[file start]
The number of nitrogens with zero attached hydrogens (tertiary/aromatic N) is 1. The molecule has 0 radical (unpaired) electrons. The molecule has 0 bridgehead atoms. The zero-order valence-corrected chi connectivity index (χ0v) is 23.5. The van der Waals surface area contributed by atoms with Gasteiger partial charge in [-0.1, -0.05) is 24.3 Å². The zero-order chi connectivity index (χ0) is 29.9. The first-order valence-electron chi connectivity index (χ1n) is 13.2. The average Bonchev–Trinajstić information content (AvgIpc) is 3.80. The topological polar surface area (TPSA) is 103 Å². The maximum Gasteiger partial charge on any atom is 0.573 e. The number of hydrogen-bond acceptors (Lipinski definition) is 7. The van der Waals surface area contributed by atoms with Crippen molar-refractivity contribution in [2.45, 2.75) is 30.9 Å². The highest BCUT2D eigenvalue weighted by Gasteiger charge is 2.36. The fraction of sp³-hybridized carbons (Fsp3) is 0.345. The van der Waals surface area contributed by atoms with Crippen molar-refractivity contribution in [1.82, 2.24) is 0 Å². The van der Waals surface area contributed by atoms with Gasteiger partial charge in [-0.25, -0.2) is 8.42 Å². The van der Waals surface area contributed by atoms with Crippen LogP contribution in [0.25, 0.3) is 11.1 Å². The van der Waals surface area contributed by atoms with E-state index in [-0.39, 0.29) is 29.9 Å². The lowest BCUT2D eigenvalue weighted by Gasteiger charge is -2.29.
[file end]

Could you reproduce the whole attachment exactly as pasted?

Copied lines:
The number of nitrogens with zero attached hydrogens (tertiary/aromatic N) is 1. The molecule has 0 radical (unpaired) electrons. The molecule has 0 bridgehead atoms. The zero-order valence-corrected chi connectivity index (χ0v) is 23.5. The van der Waals surface area contributed by atoms with Gasteiger partial charge in [-0.1, -0.05) is 24.3 Å². The zero-order chi connectivity index (χ0) is 29.9. The first-order valence-electron chi connectivity index (χ1n) is 13.2. The average Bonchev–Trinajstić information content (AvgIpc) is 3.80. The topological polar surface area (TPSA) is 103 Å². The maximum Gasteiger partial charge on any atom is 0.573 e. The number of hydrogen-bond acceptors (Lipinski definition) is 7. The van der Waals surface area contributed by atoms with Crippen molar-refractivity contribution in [2.45, 2.75) is 30.9 Å². The highest BCUT2D eigenvalue weighted by Gasteiger charge is 2.36. The fraction of sp³-hybridized carbons (Fsp3) is 0.345. The van der Waals surface area contributed by atoms with Crippen molar-refractivity contribution in [1.82, 2.24) is 0 Å². The van der Waals surface area contributed by atoms with Gasteiger partial charge in [-0.25, -0.2) is 8.42 Å². The van der Waals surface area contributed by atoms with Crippen LogP contribution in [0.25, 0.3) is 11.1 Å². The van der Waals surface area contributed by atoms with E-state index in [-0.39, 0.29) is 29.9 Å². The lowest BCUT2D eigenvalue weighted by Gasteiger charge is -2.29.